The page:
U.S. Navy Designation Help


#1

For Ray Meketa. Ray, I recently acquired a 5in-51 Catapult shell which is so marked. The mouth is perfectly round, but measures exactly 6 3/8 inches inside diameter. Is there any relationship between the 5 inch designation and the fact that the shell ID is 6 3/8 inches ??? Do all USN shells have such a wide discrepancy ??? Thanks, Bill Ballard


#2

Bill

Catapault cartridges were waaay before my time so this is all conjecture and WAG on my part.

The 5"/51 was a bag gun, except for a few at the end of it’s life that were seperate loading. I think the seperate cases may have been bottlenecked. If so, a catapault cartridge made from a 5"/51 case would have been cut off and the mouth would have been considerably larger than 5".

How is yours marked? Is it stenciled or stamped? A few measurements would tell a lot. How long is it. What is the rim diameter. Things like that.

Sorry I can’t help more.

Ray


#3

A couple of links to expalin its use. And being a cutdown tapered shell would effect “bore” dia., hence the 6"+ reading.

navsource.org/archives/01/057/015701l.jpg

acc.kitreview.com/p6catapultreviewpb_1.htm

flightglobal.com/pdfarchive/ … 01162.html


#4

Great info, Rick! That has to be one of the larger "CAD"s used for sure…Would guess there’s not too many of those cases kicking around anymore.

Here’s a pic of the USS Mississippi where you can see the catapults.
en.wikipedia.org/wiki/File:USSMi … iBB-41.jpg

Dave


#5

Ray, the case is 33 inches long and is straight. The rim is 7 1/4 inches in diameter and 9/16 in. thick with about a 3/8 inch wide bevel. The case is stenciled on the side “CATAPULT AMMUNITION”, “PRIMER MK14-1TS-39 IGN CHG 300 GRAMS”, “BLACK CANNON POWDER CHG 21.75 LBS. S.P.D. 3595”, “BEFORE LOADING IN GUN REMOVE MOUTH PLUG CARDBOARD DISTANCE PIECE & WOOD DISC”. The head is stamped " 5-IN-51 CAL MK-3 CATAPULT NS- 1942 J.C.A. LOT 58". I don’t have a scale big enough to weigh it, but I would guess about 25 pounds. Hope this helps. By the way if someone could tell me where to find a photo of a true 5-in-51 shell case, I would appreciate it. Thanks, Bill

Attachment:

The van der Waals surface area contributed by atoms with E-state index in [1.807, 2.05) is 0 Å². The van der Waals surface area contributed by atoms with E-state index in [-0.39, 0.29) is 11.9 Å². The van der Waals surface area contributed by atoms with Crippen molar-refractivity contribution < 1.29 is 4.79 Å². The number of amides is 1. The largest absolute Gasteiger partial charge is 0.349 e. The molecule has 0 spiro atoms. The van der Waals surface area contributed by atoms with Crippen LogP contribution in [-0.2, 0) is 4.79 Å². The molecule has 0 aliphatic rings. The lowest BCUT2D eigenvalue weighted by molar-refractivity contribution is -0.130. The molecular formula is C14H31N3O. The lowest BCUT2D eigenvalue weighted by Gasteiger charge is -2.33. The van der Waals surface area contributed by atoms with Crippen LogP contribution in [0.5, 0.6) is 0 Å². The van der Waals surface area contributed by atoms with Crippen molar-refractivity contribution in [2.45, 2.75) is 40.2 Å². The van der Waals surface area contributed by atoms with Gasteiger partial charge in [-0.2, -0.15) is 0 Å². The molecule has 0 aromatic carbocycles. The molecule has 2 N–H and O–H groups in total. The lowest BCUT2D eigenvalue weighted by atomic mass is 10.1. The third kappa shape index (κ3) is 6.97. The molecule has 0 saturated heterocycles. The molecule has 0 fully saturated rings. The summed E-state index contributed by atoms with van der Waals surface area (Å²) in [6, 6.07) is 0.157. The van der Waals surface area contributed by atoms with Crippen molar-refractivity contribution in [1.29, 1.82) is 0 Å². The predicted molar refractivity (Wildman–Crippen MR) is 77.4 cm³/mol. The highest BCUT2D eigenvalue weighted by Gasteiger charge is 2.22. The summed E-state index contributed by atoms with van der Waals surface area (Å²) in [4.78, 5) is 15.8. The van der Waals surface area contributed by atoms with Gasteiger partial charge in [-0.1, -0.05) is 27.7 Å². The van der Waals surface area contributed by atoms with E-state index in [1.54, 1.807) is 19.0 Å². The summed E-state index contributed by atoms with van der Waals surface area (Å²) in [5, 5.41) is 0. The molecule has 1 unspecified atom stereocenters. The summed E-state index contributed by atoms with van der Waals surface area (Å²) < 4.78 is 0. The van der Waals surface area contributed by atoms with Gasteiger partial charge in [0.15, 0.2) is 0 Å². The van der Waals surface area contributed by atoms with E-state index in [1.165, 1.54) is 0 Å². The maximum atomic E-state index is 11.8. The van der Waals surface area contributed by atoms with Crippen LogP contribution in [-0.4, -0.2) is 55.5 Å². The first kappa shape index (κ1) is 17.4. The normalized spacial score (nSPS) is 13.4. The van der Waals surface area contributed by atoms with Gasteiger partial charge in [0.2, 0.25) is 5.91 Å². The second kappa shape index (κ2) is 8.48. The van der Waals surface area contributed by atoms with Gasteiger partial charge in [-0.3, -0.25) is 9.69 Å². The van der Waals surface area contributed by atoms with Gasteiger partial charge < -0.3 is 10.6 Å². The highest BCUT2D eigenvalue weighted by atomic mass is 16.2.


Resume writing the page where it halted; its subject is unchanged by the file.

#6

Thanks, Rick. They are good links. I am in the same category as Ray – waaay before my time. Bill


#7

Ballard,

That’s a big one at 33" long! I had pictured in my mind (for no good reason) something about half that length. I would think that would win most bets you get into for “Largest CAD Cartridge” competitions! 21.75 lbs. of chunky black powder burned off at relatively low pressure must’ve been a real treat to clean up after! Great item and thanks for the detailed info on the markings.

Dave


#8

Bill

That’s a new one for me. I agree with Dave - the mother of all Impulse Cartridges! It looks like you found yourself something special.

I don’t think I’ve ever seen one of the 5"/51 seperate loading cases. Some of our Big Ordnance guys must know what they look like.

Ray


#9

Some tidbits.

First, the 5" 51. Still haven’t located pics.

hnsa.org/doc/ordnance/pg078.htm

The specs match yours, mostly.

And this, about when they started using this system.
From the NY Times, Oct. 17, 1921.

query.nytimes.com/mem/archive-fr … 838A639EDE

All this might help narrow the search criteria for those that are interested.


#10

Thanks to everyone. I now know more than I thought I would ever find out. Regards, Bill


#11

Bill,

Your case dimensions are correct. This is not a cut down.
A few years ago I saw a headstamp pict wich I show.
Could you please post some pictures of your case?

Thanks in advance,
Rien




#12

Western, I do have photographs, but do not know how to use Photobucket yet. If some kind person will send me an email to wd.ballard@pvco.net I will send them to them for posting. Thanks. Bill


#13

Bill , thank you so much for sharing your pictures!
This is a rare case and the ink stamps makes it a very nice piece.


#14

Thank you Rein for posting the pictures. Some day I may have time to learn how to do it myself. Regards, Bill


#15

Bill,

That’s a great case and I would dare say a very desirable one at that! Thank you for sharing the info and images.

Dave